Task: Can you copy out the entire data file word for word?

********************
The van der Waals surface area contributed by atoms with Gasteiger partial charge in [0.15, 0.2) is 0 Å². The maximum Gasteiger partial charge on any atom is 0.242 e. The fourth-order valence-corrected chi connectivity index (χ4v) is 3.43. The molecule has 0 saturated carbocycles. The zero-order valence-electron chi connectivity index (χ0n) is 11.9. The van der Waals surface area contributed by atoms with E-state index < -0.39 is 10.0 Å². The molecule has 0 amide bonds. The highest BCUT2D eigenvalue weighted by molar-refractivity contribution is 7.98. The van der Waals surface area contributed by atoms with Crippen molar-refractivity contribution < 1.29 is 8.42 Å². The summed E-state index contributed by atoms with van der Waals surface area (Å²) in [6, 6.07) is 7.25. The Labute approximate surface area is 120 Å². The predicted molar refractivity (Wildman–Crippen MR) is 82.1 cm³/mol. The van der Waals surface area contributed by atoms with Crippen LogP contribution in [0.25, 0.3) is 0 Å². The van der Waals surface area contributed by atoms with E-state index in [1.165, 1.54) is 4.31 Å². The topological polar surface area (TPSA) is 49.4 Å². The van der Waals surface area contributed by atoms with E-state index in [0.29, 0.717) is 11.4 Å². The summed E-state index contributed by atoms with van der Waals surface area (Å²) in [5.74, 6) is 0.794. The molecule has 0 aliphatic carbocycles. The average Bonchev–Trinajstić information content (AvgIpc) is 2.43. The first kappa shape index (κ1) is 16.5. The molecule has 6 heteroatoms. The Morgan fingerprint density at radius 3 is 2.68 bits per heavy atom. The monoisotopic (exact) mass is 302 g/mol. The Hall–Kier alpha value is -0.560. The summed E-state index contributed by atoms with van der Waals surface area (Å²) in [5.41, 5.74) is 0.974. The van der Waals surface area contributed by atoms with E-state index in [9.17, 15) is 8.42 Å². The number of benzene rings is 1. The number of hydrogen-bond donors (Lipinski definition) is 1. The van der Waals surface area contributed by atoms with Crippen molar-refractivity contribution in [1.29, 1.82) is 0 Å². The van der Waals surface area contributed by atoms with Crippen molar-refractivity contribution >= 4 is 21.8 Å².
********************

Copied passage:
The van der Waals surface area contributed by atoms with Gasteiger partial charge in [0.15, 0.2) is 0 Å². The maximum Gasteiger partial charge on any atom is 0.242 e. The fourth-order valence-corrected chi connectivity index (χ4v) is 3.43. The molecule has 0 saturated carbocycles. The zero-order valence-electron chi connectivity index (χ0n) is 11.9. The van der Waals surface area contributed by atoms with E-state index < -0.39 is 10.0 Å². The molecule has 0 amide bonds. The highest BCUT2D eigenvalue weighted by molar-refractivity contribution is 7.98. The van der Waals surface area contributed by atoms with Crippen molar-refractivity contribution < 1.29 is 8.42 Å². The summed E-state index contributed by atoms with van der Waals surface area (Å²) in [6, 6.07) is 7.25. The Labute approximate surface area is 120 Å². The predicted molar refractivity (Wildman–Crippen MR) is 82.1 cm³/mol. The van der Waals surface area contributed by atoms with Crippen LogP contribution in [0.25, 0.3) is 0 Å². The van der Waals surface area contributed by atoms with E-state index in [1.165, 1.54) is 4.31 Å². The topological polar surface area (TPSA) is 49.4 Å². The van der Waals surface area contributed by atoms with E-state index in [0.29, 0.717) is 11.4 Å². The summed E-state index contributed by atoms with van der Waals surface area (Å²) in [5.74, 6) is 0.794. The molecule has 0 aliphatic carbocycles. The average Bonchev–Trinajstić information content (AvgIpc) is 2.43. The first kappa shape index (κ1) is 16.5. The molecule has 6 heteroatoms. The Morgan fingerprint density at radius 3 is 2.68 bits per heavy atom. The monoisotopic (exact) mass is 302 g/mol. The Hall–Kier alpha value is -0.560. The summed E-state index contributed by atoms with van der Waals surface area (Å²) in [5.41, 5.74) is 0.974. The van der Waals surface area contributed by atoms with E-state index in [9.17, 15) is 8.42 Å². The number of benzene rings is 1. The number of hydrogen-bond donors (Lipinski definition) is 1. The van der Waals surface area contributed by atoms with Crippen molar-refractivity contribution in [1.29, 1.82) is 0 Å². The van der Waals surface area contributed by atoms with Crippen molar-refractivity contribution >= 4 is 21.8 Å².